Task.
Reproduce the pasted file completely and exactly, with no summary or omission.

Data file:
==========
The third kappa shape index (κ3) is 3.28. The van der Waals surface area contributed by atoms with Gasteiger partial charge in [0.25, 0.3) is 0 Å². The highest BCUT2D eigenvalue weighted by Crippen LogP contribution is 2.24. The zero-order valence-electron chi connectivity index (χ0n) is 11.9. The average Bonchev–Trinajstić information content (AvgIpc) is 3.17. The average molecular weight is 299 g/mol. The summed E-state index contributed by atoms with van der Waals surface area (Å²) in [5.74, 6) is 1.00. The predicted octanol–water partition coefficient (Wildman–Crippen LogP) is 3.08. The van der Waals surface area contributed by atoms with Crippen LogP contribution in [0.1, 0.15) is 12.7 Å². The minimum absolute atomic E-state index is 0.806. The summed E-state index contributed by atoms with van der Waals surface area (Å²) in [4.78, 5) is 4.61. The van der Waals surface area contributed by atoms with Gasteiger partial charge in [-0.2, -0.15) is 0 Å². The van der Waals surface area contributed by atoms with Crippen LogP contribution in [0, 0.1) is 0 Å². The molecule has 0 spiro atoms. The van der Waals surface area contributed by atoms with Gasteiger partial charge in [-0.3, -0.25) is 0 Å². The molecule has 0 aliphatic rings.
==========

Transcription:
The third kappa shape index (κ3) is 3.28. The van der Waals surface area contributed by atoms with Gasteiger partial charge in [0.25, 0.3) is 0 Å². The highest BCUT2D eigenvalue weighted by Crippen LogP contribution is 2.24. The zero-order valence-electron chi connectivity index (χ0n) is 11.9. The average Bonchev–Trinajstić information content (AvgIpc) is 3.17. The average molecular weight is 299 g/mol. The summed E-state index contributed by atoms with van der Waals surface area (Å²) in [5.74, 6) is 1.00. The predicted octanol–water partition coefficient (Wildman–Crippen LogP) is 3.08. The van der Waals surface area contributed by atoms with Crippen LogP contribution in [0.1, 0.15) is 12.7 Å². The minimum absolute atomic E-state index is 0.806. The summed E-state index contributed by atoms with van der Waals surface area (Å²) in [4.78, 5) is 4.61. The van der Waals surface area contributed by atoms with Gasteiger partial charge in [-0.2, -0.15) is 0 Å². The van der Waals surface area contributed by atoms with Crippen LogP contribution in [0, 0.1) is 0 Å². The molecule has 0 spiro atoms. The van der Waals surface area contributed by atoms with Gasteiger partial charge in [-0.3, -0.25) is 0 Å². The molecule has 0 aliphatic rings.